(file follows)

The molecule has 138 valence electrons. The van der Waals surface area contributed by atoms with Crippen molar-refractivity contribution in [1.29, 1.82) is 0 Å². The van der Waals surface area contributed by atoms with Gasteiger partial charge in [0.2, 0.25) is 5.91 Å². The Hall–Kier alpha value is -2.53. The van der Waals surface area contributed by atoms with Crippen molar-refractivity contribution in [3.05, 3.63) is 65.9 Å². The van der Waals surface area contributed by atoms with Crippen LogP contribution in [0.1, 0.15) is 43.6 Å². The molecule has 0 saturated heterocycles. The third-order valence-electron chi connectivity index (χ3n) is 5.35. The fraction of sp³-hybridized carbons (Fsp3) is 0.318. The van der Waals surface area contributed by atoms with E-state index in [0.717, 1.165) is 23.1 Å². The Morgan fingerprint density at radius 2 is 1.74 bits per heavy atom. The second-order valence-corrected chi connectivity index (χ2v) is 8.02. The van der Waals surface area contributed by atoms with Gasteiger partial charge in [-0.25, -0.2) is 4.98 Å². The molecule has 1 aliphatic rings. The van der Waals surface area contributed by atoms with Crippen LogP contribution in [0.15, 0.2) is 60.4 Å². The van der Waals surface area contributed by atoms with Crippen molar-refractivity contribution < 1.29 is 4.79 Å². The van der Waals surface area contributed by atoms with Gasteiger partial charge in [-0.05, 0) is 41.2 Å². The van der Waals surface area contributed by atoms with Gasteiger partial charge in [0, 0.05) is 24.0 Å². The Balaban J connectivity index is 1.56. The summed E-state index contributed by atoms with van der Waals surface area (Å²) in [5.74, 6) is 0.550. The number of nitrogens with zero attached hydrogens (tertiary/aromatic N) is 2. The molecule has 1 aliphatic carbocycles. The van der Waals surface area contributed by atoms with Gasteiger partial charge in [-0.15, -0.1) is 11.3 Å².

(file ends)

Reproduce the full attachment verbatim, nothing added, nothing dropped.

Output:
The molecule has 138 valence electrons. The van der Waals surface area contributed by atoms with Crippen molar-refractivity contribution in [1.29, 1.82) is 0 Å². The van der Waals surface area contributed by atoms with Gasteiger partial charge in [0.2, 0.25) is 5.91 Å². The Hall–Kier alpha value is -2.53. The van der Waals surface area contributed by atoms with Crippen molar-refractivity contribution in [3.05, 3.63) is 65.9 Å². The van der Waals surface area contributed by atoms with Crippen LogP contribution in [0.1, 0.15) is 43.6 Å². The molecule has 0 saturated heterocycles. The third-order valence-electron chi connectivity index (χ3n) is 5.35. The fraction of sp³-hybridized carbons (Fsp3) is 0.318. The van der Waals surface area contributed by atoms with E-state index in [0.717, 1.165) is 23.1 Å². The Morgan fingerprint density at radius 2 is 1.74 bits per heavy atom. The second-order valence-corrected chi connectivity index (χ2v) is 8.02. The van der Waals surface area contributed by atoms with Gasteiger partial charge in [-0.25, -0.2) is 4.98 Å². The molecule has 1 aliphatic rings. The van der Waals surface area contributed by atoms with Crippen LogP contribution in [0.15, 0.2) is 60.4 Å². The van der Waals surface area contributed by atoms with Crippen molar-refractivity contribution < 1.29 is 4.79 Å². The van der Waals surface area contributed by atoms with Gasteiger partial charge in [-0.05, 0) is 41.2 Å². The van der Waals surface area contributed by atoms with Gasteiger partial charge in [0, 0.05) is 24.0 Å². The Balaban J connectivity index is 1.56. The summed E-state index contributed by atoms with van der Waals surface area (Å²) in [5.74, 6) is 0.550. The number of nitrogens with zero attached hydrogens (tertiary/aromatic N) is 2. The molecule has 1 aliphatic carbocycles. The van der Waals surface area contributed by atoms with Gasteiger partial charge in [-0.15, -0.1) is 11.3 Å².